Learning management systems have increased the possible forms of material presented to students, but unlike data projectors, their function allows for greater accessibility. Students no longer have to rely on lecture delivery in a particular place and time and universities can operate with the principle of abundance rather than scarcity (Weller, 2011) . With abundant content, teachers are free to adopt a role as a facilitator in the learning environment and guide students as they access course content through a range of technologies. Technology also allows students to make sense of the content by connecting with other learners, within and beyond their own institution, in addition to processing it themselves.

In many universities, including our own, lectures are routinely recorded and made available through the institution’s learning management system (reference). Typically, other course materials used or created during the lecture, such as presentation slides or notes, are also made available to students. Learning management systems have also given students the opportunity to view lectures indirectly through video-linking to accommodate large class sizes that exceed lecture hall capacity or to allow for the delivery of a course at multiple campuses by a single lecturer.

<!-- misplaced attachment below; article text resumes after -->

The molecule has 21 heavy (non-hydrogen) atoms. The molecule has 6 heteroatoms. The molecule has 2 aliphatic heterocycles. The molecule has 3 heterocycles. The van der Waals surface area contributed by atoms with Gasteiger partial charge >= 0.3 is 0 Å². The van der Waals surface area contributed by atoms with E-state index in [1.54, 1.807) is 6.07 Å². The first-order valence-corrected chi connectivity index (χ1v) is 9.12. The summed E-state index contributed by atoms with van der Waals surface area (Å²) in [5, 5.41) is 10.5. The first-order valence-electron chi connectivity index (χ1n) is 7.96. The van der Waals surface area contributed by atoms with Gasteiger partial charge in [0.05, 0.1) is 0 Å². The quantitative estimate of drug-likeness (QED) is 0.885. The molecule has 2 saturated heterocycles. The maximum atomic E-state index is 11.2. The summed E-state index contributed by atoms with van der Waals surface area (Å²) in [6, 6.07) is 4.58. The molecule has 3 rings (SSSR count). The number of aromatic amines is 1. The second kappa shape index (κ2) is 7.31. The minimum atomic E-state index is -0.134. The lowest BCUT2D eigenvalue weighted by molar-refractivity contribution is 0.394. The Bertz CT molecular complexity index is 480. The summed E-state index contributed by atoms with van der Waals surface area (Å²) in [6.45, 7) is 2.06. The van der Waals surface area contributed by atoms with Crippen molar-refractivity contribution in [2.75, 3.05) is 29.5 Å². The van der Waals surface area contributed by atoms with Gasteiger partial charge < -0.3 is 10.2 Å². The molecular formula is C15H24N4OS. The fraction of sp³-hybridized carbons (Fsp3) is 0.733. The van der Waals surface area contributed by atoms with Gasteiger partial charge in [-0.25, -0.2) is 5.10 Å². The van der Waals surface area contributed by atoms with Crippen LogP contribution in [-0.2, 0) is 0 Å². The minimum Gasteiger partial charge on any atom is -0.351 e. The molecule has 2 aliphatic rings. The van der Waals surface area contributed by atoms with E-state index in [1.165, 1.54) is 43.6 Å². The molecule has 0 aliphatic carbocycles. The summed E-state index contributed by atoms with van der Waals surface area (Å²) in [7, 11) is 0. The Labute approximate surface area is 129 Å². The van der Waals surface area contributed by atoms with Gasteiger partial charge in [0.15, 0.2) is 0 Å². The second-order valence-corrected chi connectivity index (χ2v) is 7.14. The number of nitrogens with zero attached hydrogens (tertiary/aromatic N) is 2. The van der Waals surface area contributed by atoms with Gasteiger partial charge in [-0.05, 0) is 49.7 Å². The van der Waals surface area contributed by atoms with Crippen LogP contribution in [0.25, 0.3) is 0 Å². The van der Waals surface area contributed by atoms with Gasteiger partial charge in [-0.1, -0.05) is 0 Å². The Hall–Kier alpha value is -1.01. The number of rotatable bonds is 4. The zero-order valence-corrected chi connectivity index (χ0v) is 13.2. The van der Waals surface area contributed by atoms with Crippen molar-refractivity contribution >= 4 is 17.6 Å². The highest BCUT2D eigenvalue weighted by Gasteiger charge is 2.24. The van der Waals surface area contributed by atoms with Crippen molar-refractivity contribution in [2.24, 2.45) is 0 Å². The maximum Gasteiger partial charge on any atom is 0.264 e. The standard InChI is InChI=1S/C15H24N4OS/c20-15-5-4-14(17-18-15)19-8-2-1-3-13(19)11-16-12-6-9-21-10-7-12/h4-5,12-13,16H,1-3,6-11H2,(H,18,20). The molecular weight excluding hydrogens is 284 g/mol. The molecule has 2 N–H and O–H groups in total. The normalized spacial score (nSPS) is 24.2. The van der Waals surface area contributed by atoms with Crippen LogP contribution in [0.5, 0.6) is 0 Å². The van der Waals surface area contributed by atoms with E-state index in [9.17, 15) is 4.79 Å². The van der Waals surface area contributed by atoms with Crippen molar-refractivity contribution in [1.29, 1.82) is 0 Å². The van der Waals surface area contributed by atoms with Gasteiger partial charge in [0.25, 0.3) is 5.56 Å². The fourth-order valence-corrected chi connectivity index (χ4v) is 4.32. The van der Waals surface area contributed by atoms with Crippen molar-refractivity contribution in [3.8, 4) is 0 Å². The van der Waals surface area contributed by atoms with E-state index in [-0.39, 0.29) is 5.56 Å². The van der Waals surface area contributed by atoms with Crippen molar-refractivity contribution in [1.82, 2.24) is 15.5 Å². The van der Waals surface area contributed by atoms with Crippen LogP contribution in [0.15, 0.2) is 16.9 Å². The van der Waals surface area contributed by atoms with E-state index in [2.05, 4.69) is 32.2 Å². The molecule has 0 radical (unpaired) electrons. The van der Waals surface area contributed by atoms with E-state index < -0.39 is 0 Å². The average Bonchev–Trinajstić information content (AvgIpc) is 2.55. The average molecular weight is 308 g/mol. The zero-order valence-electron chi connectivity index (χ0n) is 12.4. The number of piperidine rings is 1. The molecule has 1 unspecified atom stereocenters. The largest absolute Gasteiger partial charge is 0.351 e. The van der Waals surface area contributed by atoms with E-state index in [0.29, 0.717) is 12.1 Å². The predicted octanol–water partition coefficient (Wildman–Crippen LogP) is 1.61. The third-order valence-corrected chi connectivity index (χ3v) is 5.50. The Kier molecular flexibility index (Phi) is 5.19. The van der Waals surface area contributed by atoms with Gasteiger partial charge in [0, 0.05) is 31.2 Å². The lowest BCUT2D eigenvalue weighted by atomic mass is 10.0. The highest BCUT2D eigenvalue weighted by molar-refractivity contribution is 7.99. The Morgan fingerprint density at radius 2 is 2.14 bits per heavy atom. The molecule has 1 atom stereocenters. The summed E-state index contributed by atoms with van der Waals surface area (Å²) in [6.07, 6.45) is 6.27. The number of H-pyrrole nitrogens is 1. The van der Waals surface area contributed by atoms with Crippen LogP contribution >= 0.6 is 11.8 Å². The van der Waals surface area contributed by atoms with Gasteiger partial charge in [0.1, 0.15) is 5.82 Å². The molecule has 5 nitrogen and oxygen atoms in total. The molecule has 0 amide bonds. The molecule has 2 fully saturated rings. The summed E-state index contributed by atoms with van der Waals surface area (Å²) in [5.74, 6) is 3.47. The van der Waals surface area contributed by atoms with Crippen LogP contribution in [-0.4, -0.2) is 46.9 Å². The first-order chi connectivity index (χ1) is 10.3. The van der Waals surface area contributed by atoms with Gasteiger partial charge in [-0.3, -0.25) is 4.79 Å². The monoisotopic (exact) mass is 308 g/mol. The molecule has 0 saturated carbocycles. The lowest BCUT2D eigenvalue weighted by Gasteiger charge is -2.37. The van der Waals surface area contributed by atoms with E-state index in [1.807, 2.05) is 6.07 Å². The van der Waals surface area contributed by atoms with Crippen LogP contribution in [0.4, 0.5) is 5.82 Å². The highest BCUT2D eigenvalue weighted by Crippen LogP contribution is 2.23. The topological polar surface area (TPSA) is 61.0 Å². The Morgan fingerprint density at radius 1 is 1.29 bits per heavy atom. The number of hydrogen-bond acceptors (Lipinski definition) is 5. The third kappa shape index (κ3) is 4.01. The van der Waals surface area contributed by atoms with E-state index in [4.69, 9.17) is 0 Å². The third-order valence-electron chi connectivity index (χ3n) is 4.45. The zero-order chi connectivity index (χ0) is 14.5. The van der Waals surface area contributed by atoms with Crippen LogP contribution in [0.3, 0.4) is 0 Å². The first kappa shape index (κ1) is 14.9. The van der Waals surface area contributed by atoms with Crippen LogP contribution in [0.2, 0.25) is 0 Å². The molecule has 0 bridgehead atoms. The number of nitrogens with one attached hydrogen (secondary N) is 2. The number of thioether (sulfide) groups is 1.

In addition to learning management systems, easy access to information by the Internet to the World Wide Web offers possibilities to change the role of lectures and alter the relationship between lecturers and students. For example, information storage and sharing has been revolutionised with the dynamic, user-generated, collaborative affordances of Web 2.0 tools. One innovative use of the Internet and the World Wide Web has been establishment of the website by Salman Khan in 2006. The website features a range of learning resources including short video recordings so that anyone, anywhere can access them. These tools have added to the ways students can engage with learning by further democratising access to information and knowledge from the static confines of textbooks.

The technological developments outlined above have prompted us to consider whether traditional lectures are still relevant for the second decade of the 21st century. Our response to the debate about lectures and possibilities offered by technology has been to explore the ways we could replace lectures with mobile bite-size learning.

1.3. Mobile Bite-Size Learning